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Current Affairs for UPSC IAS Exam – 24 April 2020


  1. Lockdown ensured growth of cases remained linear
  2. Industries cannot be forced to pay wages during Lockdown
  3. Australia pitches for trilateral cooperation with India, Indonesia
  4. Jaishankar thanks Saudi, Omani Ministers
  5. RBI to restart Operation Twist to manage yields
  6. CSIR lab defends sanitisation tunnel


Focus: GS-II Governance, Prelims

Why in news?

India has managed to maintain a linear growth of COVID-19 cases over the one-month period during its lockdown, the Union Health Ministry said on 23rd April 2020 even as the country reported over 1,409 new COVID-19 cases, taking the total number of cases to 21,700 with 16,689 active ones.

There are 12 districts that did not have a fresh case in the last 28 days or more.

Is the curve really flattening?

  • Despite a 24-fold increase in testing, the percentage of positive cases is not rising phenomenally when compared to the percentage of positive cases at the beginning of the lockdown.
  • One crucial weapon we employed during the 30-day lockdown period is RT-PCR testing which has been scaled up.
  • The growth of cases has been more or less linear, not exponential; this indicates that the strategies we have adopted have succeeded in containing the infection to a particular level.

During the 30 days of lockdown, India has been able to cut transmission, minimise spread and increase the doubling time of COVID-19.

Way Forward

  • We need to evolve our future strategy based on the current position. The current report shows that our testing strategy has been focused, targeted and continues to expand, this is an evolving strategy based on our learning as we go along.
  • Centre has been working with States to ensure required reagents are supplied to testing labs in timely and calibrated fashion, enabling diversion of reagents to hot spots as needed.
  • Due to the stigma we have attached to COVID-19, patients are not coming forward or they are coming very late when they have severe breathlessness issues, thereby increasing morbidity and mortality. Our goal is to ensure that most people get cured at COVID Health Centre stage itself. There is hope as far as treatment is concerned. In this disease almost 80 % cases recover with supportive therapy, 15 % need oxygen support while only 5 % need ventilator support.
  • Convalescent plasma, HCQ and other repurposed drugs, and newer drugs are being looked at for treatment in COVID-19 cases.


Focus: GS-II Governance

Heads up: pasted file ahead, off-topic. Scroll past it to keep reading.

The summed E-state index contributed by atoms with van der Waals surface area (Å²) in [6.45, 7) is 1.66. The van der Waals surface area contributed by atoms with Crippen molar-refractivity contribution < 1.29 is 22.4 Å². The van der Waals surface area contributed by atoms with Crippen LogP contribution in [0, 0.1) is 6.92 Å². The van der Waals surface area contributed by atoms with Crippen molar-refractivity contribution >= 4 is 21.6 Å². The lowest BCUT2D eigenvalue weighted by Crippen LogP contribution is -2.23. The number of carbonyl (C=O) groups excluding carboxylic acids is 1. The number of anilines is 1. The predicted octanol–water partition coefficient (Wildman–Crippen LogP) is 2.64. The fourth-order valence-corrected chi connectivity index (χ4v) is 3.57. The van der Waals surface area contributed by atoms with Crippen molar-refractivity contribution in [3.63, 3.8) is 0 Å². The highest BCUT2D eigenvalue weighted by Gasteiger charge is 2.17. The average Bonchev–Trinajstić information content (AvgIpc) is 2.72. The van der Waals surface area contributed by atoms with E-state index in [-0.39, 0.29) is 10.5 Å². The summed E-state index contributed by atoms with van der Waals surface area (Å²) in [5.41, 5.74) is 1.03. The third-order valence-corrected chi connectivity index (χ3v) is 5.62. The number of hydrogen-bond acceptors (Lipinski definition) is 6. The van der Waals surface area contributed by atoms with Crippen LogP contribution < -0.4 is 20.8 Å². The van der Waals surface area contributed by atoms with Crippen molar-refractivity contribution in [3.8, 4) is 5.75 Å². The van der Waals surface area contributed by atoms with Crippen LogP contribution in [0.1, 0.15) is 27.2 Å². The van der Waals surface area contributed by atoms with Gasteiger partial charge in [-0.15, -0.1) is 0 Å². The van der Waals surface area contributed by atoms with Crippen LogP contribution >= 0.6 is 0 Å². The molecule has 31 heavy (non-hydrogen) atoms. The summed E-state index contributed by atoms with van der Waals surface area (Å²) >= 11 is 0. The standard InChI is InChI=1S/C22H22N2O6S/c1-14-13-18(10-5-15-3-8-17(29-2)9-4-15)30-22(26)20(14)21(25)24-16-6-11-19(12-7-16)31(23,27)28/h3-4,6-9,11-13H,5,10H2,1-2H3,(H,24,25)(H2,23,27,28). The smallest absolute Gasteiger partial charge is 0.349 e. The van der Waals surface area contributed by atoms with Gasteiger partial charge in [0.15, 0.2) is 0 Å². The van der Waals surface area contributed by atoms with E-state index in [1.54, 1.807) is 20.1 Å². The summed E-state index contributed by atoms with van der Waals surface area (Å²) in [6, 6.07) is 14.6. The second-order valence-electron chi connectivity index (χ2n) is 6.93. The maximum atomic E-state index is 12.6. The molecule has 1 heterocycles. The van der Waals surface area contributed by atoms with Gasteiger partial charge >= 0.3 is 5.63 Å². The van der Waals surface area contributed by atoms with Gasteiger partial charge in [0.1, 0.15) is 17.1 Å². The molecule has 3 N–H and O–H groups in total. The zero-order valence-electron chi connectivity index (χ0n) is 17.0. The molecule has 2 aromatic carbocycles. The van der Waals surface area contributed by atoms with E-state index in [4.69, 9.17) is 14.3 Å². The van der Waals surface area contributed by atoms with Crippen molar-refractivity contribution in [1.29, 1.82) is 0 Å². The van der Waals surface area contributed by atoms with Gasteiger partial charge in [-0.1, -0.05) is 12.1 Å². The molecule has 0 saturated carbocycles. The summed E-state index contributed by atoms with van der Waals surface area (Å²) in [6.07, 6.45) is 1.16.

Why in news?

The Parliamentary Committee on Labour in its report on the Industrial Relations Code, 2019, submitted on 23rd April, has recommended that “in case of natural calamities, payment of wages to the workers until the re-establishment of the industry may be unjustifiable”.


  • The Industrial Relations Code 2019 is an amalgamation of three laws — Industrial Disputes Act, 1947, Trade Unions Act, 1926, and Industrial Employment (Standing Orders) Act, 1946.
  • It was introduced in the Lok Sabha in November 2019 and referred to the Standing Committee on Labour in December 2019.
  • With the ongoing lockdown, the draft report was circulated to the members on April 15 via e-mail and they were given eight days to respond and the final adopted report was accepted by the Speaker Om Birla on 23rd April 2020.
  • The Industrial Code makes it incumbent upon the employer to pay 50% wages to the workers/employees who are laid off due to shortage of power, coal, raw material etc., for 45 days.
  • The Committee has, however, expressed reservations for payment of the prescribed percentage of wages to the workers in the event of closure of an establishment due to natural calamity.

What the Parliamentary Committee said?

  • In case of natural calamities like earthquake, flood, super cyclone etc. which often result in closure of establishments for a considerably longer period without the employer’s fault, payment of wages to the workers until the re-establishment of the industry may be unjustifiable
  • The Committee has suggested that “clarity” be brought in so that employers “not responsible for closure or lay off, are not disadvantaged in case of such natural calamity of high intent”.
  • The basic idea about our recommendations is that the industry should also not be forced when the situation is beyond their control.